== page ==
Bike test: Islabikes eJoni

The Islabikes eJoni
A grey step-through e-cycle stands in the middle of a cycle trail between a wooded area
A grey step-through e-cycle stands in the middle of a cycle trail between a wooded area
Dan Joyce's picture

Bike test: Islabikes eJoni

The electric version of Islabikes’ sit-up-and-beg step-through is ideally suited to riders with less strength or stiffer joints. Dan Joyce test rode it and polled other riders’ opinions

Like the eJimi, the eJoni is the electric version of a bike built for older or less able riders. The step-through frame, upright riding position, low gears, and easy-tyre-change rims remain. A 250W Mahle hub motor adds power for easier pedalling.

This adds weight but not so much that it’s hard to manhandle. At 15.5kg (size M) the eJoni is no heavier than many unpowered city bikes, and light enough to be lifted up a few steps or onto a towbar mounted bike rack by most owners.

Mounting and dismounting is easy thanks to the low-step aluminium frame. If you needed it to be easier still, you could fit an externally-cabled dropper seatpost. The bottom bracket isn’t too high, however, so it’s not hard to get a foot down without a dropper. Pedalling is nicely ergonomic thanks to shorter cranks with a narrower pedal tread.


The digital display on an e-cycle mounted to its handlebars shows shows various data
The PulsarOne display shows assistance mode and charge remaining much more clearly than the iWoc controller

The 250Wh battery in the down tube isn’t meant to be removed until it needs replacing (after about 15,000 miles, at a cost of £599.99), so you must park the eJoni near a socket for recharging. It should do 30–40 miles per charge. As ever, range is hammered by very steep climbs (I took it up a 25% hill).

Standard fittings include mudguards, a rear rack, and high-quality Supernova lights wired to the main battery. You can’t fit bottle cages except to the carbon fork or a stem-top mount (£13). A propstand (£23) is another extra. Get one – and the optional, wireless PulsarOne display (£100) that the test bike came with.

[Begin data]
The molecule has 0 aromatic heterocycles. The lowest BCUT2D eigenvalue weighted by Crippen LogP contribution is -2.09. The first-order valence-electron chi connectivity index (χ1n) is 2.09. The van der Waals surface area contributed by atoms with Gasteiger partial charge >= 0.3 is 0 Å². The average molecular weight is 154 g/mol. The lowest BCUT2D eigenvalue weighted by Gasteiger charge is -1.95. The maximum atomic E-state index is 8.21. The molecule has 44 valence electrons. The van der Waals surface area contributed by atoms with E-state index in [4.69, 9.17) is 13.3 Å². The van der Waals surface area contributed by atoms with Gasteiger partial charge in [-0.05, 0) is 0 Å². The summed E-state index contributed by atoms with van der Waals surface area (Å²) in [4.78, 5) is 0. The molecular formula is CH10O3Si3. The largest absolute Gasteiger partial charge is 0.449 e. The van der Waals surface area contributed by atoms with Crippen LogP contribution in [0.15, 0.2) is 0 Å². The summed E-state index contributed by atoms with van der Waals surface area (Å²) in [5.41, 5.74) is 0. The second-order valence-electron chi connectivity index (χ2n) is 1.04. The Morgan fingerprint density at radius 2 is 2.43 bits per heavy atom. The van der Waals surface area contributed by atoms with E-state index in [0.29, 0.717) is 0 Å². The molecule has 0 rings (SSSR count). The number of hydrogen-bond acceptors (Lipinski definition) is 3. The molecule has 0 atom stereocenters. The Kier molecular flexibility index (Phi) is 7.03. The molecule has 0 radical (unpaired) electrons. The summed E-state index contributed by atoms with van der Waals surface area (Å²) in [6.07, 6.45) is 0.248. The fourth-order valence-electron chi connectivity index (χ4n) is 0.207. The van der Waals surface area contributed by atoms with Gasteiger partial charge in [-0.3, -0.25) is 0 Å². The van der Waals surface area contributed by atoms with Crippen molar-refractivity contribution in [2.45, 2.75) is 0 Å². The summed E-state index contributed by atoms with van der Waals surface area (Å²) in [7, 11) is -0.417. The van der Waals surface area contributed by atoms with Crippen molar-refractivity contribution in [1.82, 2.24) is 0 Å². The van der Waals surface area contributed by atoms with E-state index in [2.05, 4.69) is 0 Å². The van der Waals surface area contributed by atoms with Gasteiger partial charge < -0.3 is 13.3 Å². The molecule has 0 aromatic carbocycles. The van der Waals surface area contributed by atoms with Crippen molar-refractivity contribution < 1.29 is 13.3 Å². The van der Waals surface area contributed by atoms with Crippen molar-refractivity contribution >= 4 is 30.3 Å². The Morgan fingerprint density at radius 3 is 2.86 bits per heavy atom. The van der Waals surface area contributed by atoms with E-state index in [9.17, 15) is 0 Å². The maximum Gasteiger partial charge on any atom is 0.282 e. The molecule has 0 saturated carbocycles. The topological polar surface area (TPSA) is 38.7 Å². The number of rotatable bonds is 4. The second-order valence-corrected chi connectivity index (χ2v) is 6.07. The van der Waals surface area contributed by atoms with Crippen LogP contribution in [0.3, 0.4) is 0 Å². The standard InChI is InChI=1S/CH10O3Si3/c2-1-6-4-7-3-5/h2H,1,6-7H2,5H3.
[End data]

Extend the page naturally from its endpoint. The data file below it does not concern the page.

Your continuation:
Standard fittings include mudguards, a rear rack, and high-quality Supernova lights wired to the main battery. You can’t fit bottle cages except to the carbon fork or a stem-top mount (£13). A propstand (£23) is another extra. Get one – and the optional, wireless PulsarOne display (£100) that the test bike came with.

Verdict

Arguably the pinnacle of the whole, keep-youriding Islabikes Icons and e-Icons ranges. It’s super easy to mount and dismount, easy to ride, and easy to live with. Next time someone says e-bikes are “cheating”, show them this.

Other options

Ribble Urban AL E £1,999 at the time of writing


A press photo of a cream step-through e-cycle which has front and rear racks

Lightweight e-bike with a Mahle hub motor (X35), iWoc controller, 1× drivetrain (11-speed Apex), hydraulic discs, and lights.

Cube Compact Hybrid 500 £2,999


A small white and grey step-through e-cycle

Low-step urban e-bike with 20in wheels, a 5-speed hub gear, and a torquier (65Nm) Bosch mid-drive. Much heavier at 23.8kg. 

Sponsored Advert
Sponsored Advert
Sponsored Advert
Sponsored Advert
Sponsored Advert
Sponsored Advert